This time management technique was developed in the 1980s by Francesco Cirillo. It’s super easy to implement and can increase productivity when doing tasks. Look at it this way: it’s like you have to run miles and miles to get to your destination, but with the Tomato Method, you accomplish this by doing many sprints with short breaks in between. That way you don’t just procrastinate and give up at the beginning of the line. There are tasks when we can just fly through them, but others times, its just such a drag. In a way, this technique is a lot like chunking your time and task. Check out this short 2 minute video that explains how to get started. Here is a quick summary on how to it all works: tumblr_nnjxvcPVbz1senxz2o1_1280

If you want to use some other websites or other apps on your tech besides a simple time keeper, here’s a list from LifeHacker.com that might be useful as well:

  • Marinara Timer (Web) is a webapp we’ve highlighted before that you can keep open in a pinned tab. You can select your timer alerts so you know when to take a break, or reconfigure the work times and break times to suit you. It’s remarkably flexible, and you don’t have to install anything.
  • Tomighty (Win/Mac/Linux) is a cross-platform desktop Pomodoro timer that you can fire and forget, following the traditional Pomodoro rules, or use to customize your own work and break periods.
  • Pomodorable (OS X) is a combination Pomodoro timer and to-do app. It offers more visual cues when your tasks are complete and what you have coming up next, and it integrates nicely with OS X’s Reminders app. Plus, you can estimate how many pomodoros you’ll need to complete a task, and then track your progress.
  • Simple Pomodoro (Android) is a free, open-source timer with a minimal aesthetic. Tap to start the timer and get to work, and take your breaks when your phone’s alarm goes off. You can’t do a lot of tweaking to the work and break periods, but you get notifications when to take your breaks and when to go back to work, and you can go back over your day to see how many Pomodoros you’ve accomplished over the day. It even integrates with Google Tasks.
  • Focus Timer (iOS) used to be calledPomodoroPro , and is a pretty feature-rich timer for iPhone and iPad. You can customize work and break durations, review your work history to see how your focus is improving, easily see how much time is left in your work session, and the app even offers a star-based rating system to keep you motivated. You can even customize the sounds, and hear the clock ticking when you lock your phone so you stay on task.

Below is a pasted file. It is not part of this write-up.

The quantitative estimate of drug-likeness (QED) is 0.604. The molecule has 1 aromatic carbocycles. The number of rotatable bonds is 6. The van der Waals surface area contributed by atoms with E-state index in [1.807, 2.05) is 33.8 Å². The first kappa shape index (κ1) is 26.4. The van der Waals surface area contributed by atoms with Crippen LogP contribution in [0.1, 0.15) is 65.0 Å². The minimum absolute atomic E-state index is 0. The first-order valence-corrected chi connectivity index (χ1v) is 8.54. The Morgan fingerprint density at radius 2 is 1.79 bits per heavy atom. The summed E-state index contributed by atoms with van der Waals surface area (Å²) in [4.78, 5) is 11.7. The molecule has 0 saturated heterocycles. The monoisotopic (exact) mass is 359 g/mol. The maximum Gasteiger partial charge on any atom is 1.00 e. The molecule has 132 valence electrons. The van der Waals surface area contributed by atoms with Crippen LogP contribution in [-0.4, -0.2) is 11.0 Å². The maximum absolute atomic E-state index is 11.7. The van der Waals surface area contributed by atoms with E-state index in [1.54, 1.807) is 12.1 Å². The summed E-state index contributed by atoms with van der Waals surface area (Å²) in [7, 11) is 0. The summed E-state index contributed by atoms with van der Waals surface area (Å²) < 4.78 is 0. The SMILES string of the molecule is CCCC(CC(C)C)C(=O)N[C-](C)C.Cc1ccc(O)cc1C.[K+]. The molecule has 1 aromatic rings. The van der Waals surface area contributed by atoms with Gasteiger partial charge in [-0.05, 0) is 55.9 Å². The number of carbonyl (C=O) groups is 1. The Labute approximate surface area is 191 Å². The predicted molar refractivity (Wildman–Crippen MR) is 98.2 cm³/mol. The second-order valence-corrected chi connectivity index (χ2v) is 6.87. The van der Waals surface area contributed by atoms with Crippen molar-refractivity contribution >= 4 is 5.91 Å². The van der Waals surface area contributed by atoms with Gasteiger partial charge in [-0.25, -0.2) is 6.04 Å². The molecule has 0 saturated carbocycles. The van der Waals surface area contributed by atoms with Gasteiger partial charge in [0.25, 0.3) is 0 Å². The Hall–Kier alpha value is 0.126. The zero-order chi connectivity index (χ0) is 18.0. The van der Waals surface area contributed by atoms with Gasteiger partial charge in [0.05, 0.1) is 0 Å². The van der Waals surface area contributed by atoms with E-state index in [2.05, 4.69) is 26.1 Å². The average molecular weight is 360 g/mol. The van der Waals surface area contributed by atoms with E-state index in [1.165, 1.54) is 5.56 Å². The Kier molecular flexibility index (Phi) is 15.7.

Say “bye bye procrastination!” with this technique. Try it out! Or come into Weingarten to try it out with a Learning Instructor.

Staff Writer: Victoria Singh Gill

Scheduling to Reduce Stress Part 2: Google Calendar Edition

As promised, here is part 2 in the scheduling series. This time we will be focusing on the features of Google Calendar to schedule, plan, create and keep track of tasks.

Calculating Hours and Setting up Google Calendar

As in the last article, I recommend starting with a list of your classes and calculated estimated weekly hours needed to maintain academic success. A typical schedule may look like this:

Screen Shot 2017-03-21 at 7.23.36 PM

The next step involved is also the same as before with a few extra steps that will save you time in the long run. Create a schedule in Google Calendar on an hour by hour basis starting first with weekly events (such as classes, meals, meetings, etc.) that are consistent from week to week. Set each weekly item to repeat by clicking on “edit event” in the event creation pop up box. Below the time and date you’ll see a checkbox to repeat the event. Once you check the box, you’ll see a pop up that allows you to select different options:

Repeat box

 

I recommend setting the repeats to automatically end on the last day of classes. This is an important step because when you set up notifications later on, you won’t be left with notifications over the summer that you get used to ignoring.

 

Once you’ve finished building the schedule, it should look something like this:

Screen Shot 2017-03-28 at 2.44.48 PM

Calendar Notifications and How to Use Them

Google calendar has a multitude of notification options and I suggest trying out different ones to see what works for you. There are options for SMS notifications, traditional phone notifications and a daily agenda. The daily agenda is a rarely used and well hidden feature that I highly recommend. The daily agenda is an email agenda sent automatically every morning at 5am to your Gmail account that gives you an hour by hour schedule to follow for the day. You can turn on the daily agenda by clicking the small gear icon at the top right of the screen under your Google avatar then select the following: settings> calendars. Then find your main calendar and on the same row select “edit notifications.” On the next screen you’ll see many options to add notifications but scroll to the bottom to find the “daily agenda” and click the checkbox to activate it. The other options are available for both hourly events and all-day events with distinct options for both including email, SMS and notifications (via phone or browser).